We were living it up like Indians for a night during (appropriately) the week of Thanksgiving!
We "Slept in a Wigwam"! in Cave City, Kentucky.
The Wigwam Village is from the mind of Frank Redford. He built his first one in 1935 in his hometown of Horse Cave Kentucky. Next came # 2 (where we stayed) in 1937. Over the next decade or so he built/franchised a total of seven villages located in Alabama, Louisiana, Florida, Arizona, and California. Three are still functioning being in Cave City, Kentucky and on Route 66 in Holbroke, Arizona and Rialto,California.
We stayed in Teepee 10.
The owners are very nice and even gave us a keychain with # 10 on it for free!
Let's take a tour!
Yes... They still have the original 1930's hickory and cane furniture!
The base of each wigwam is 14 feet wide and the top reaches to 32 feet.
An image showing the wall arching in. I personally think there is a lot of wasted space above the ceiling and thought that it would be fun if there was a small loft and a lookout window up there for kids...and me.
That radiator didn't work, unfortunately. All we were supplied with was a little space heater which had it's work cut out fighting the 29 degree temperatures outside the flaps.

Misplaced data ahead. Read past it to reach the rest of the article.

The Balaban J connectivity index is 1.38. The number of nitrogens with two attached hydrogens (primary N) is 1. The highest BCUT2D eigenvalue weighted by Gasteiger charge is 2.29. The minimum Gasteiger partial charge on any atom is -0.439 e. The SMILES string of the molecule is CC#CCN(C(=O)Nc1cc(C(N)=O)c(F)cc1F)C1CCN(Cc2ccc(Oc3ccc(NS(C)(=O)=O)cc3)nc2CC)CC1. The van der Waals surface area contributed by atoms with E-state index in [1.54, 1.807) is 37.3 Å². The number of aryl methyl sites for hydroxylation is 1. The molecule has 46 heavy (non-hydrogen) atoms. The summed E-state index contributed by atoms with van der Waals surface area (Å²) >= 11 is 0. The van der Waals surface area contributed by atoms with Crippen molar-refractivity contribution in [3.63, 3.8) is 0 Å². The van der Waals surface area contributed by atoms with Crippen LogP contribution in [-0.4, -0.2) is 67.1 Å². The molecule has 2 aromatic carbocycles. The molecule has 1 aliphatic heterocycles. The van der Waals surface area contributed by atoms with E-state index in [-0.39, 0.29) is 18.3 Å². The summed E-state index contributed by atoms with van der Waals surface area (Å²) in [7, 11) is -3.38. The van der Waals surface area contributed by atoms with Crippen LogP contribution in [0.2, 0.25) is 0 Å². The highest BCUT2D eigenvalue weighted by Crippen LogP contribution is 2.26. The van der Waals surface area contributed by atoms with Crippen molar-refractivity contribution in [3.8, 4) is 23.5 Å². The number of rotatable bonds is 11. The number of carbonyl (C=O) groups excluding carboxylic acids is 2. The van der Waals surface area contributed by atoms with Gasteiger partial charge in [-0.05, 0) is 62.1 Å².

The vanity with it's lovely linen Formica top and aluminum edging! I was going to set the lamp aglow but decided against it when I saw the exposed brittle old wiring showing inside the plug...that would have became a different way of setting everything aglow.
I love the bathroom!
We made construction paper Indian headdresses with personalized names as part of the whole wigwam experience. PB was 'Chief Screaming Chicken', hubs was 'Stumbling Badger', and I was 'Squaw Fussy Britches'.
Pee Wee came along and had his own little headdress too.
He got his pic done in front of the wigwam as well. He is 'Chief I know you are but what am I?'.
The unlit neon during the day.
There is a massive sized wigwam in the front of the village (52 feet tall). It used to serve as the office, a gift shop, and a small restaurant. The larger wigwam was built a little bit before the village and sold gas. Off to either side of the large structure are smaller wigwams that were the bathrooms.
Looking inside there are gift shop kinda stuff visable but it wasn't open...I don't think it is ever open truthfully. The owners live in a house off to the side and that is where we checked in/out.
Here we all are. I guess the boys had the thought of knocking over a few liquor stores while we were in town given those stocking hats on their heads.
Here's something extra fun. I stayed at these wigwams 14 years ago and have a few scanned images of 'before' and 'after'.
Circa 2001. Sitting at the vanity lipsticking.
Present Day Lipglossing.
Circa 2001. Window perchin'.
Present Day chillin'.
I highly recommend a night in a wigwam if you are into nostaglic roadside attractions and enjoy an adventure. I do not recommend it to those who need working phones (there are no phones) or reliable wi-fi (that's the best part to me! No wi-fi! yes!) or, well, adequate climate control. We just brought extra blankets and slept in a pile together, probably the way the Indians used to!